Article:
The Criminals Among You

The other day I went to pick up a prescription for my son.

“I need to see your driver’s license,” the clerk informed me.

Usually, I use my military ID card for identification, but in this case, she specifically asked for my driver’s license, so I fished it out and handed it to her.

“This is expired,” she informed me.

“What??” My stomach plummeted to my knees.

“Yes, in November.”  She handed it back.

Oh no!  Another one of those things I’m supposed to remember—like all those passwords for hundreds of websites that I visit every two years.  How am I supposed to keep track of all these things I’m expected to do?  At my age, my brain is full!  It can’t be responsible for squeezing in any more information.  Of course, it would be nice if the state of Florida sent a reminder that our driver’s license is about to expire and needs to be renewed.  But we are talking about a government department.  Why should they do any more work than necessary?  Besides, if they sent out reminders, they couldn’t collect the late fees on people who forget to renew their licenses.

The realization that I had been driving around with an invalid license sent a wave of terror down my spine.  At any time during the past two months, I could have been in an accident or pulled over by a policeman and potentially carted away to jail.  I’m a law-abiding citizen, for crying out loud.  How would I explained this to my Sunday school class?  I was suddenly paralyzed with the fear of driving home.  I just knew something bad was going to happen during the two mile trip. By the grace of God I made it home with the guilty knowledge I was breaking the law.  But I refused to drive to church that night.  I had to go with my husband, which meant getting there early and staying late—with a business meeting, no less.  Probably my punishment for being a criminal.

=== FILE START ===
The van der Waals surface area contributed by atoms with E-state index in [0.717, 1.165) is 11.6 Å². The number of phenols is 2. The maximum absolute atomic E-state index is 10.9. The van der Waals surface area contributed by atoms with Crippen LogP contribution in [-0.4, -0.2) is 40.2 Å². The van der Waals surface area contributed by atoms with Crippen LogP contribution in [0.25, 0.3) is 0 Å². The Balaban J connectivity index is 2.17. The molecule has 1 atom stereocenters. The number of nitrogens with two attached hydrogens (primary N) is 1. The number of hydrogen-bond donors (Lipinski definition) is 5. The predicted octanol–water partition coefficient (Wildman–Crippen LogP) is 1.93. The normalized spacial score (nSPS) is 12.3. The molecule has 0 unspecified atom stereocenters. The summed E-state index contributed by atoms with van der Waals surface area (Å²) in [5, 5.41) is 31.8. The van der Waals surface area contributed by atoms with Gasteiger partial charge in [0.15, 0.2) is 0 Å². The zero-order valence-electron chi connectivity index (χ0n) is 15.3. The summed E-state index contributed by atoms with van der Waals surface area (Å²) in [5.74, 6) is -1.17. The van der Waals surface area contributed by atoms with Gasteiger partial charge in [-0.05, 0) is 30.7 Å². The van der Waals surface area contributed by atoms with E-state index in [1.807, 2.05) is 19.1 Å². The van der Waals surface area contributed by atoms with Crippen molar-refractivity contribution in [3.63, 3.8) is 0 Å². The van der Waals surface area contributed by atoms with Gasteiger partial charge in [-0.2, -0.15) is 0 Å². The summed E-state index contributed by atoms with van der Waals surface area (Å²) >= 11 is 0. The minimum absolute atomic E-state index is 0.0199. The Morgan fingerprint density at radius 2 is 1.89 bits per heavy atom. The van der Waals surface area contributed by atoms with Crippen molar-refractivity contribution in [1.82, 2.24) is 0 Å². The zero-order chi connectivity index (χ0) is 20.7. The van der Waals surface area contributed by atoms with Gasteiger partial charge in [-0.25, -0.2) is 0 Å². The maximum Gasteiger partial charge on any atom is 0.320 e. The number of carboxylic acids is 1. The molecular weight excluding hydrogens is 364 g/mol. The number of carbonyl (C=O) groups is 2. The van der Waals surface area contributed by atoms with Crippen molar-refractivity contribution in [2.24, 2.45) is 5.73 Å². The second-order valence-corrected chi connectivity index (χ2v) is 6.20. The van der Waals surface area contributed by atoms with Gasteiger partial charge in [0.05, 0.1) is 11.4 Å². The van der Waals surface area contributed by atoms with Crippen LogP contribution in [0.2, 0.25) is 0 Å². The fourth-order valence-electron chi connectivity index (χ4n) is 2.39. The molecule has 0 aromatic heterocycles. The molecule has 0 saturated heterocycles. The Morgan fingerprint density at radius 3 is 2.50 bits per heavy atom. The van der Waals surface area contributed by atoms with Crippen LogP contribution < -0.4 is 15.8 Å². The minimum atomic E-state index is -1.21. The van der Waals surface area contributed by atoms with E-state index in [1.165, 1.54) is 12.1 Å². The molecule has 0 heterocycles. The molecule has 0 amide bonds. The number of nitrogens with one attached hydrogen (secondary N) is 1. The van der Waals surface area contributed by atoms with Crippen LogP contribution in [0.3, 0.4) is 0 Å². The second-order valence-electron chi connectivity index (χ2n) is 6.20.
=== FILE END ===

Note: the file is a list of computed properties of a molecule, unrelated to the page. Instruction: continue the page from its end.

The next day was my husband’s birthday, which fell on his day off.  Instead of sleeping in, he had to get up and take our son to school and then drive me to the tax collector’s office.  There is a sign on the door that says, “Welcome to the Tax Collector’s Office.”  Somehow, that seemed like rubbing salt in an open wound.  Does anyone actually enjoy a trip to the tax collector?  Or feel welcome?  Usually it’s worse than a root canal without Novocain. Fortunately, however, there was no line and the lady who processed me was very nice.

So now you’ll be happy to know I’m driving legally again.  But who knows how long it would have taken me to realize I was driving around with an expired license if it hadn’t been for that astute clerk at the pharmacy?  Hopefully not as long as I as it took me to find out I had an expired DEA (Drug Enforcement Administration) license.  It seems that when I quit my job at one veterinary clinic and moved to another, my mail didn’t get forwarded to me, so I never received notice of renewal for my DEA license.  I discovered this when I went to change my name on my license after I got married in ’91.   Apparently my license had been invalid for seven years!  I asked the representative in the government office what I should do until my new license was issued.  (This was back in the old days before instant online renewal).  She replied I shouldn’t write any prescriptions for controlled drugs until I got my new license in about three weeks.  Even though I hadn’t been caught for seven years, I was so nervous I didn’t write prescriptions for anything!   Just imagine what might have happened if I hadn’t gotten married!  My husband not only saved me the fate of being an old maid and a crazy cat lady, but also the fate of being a felon!

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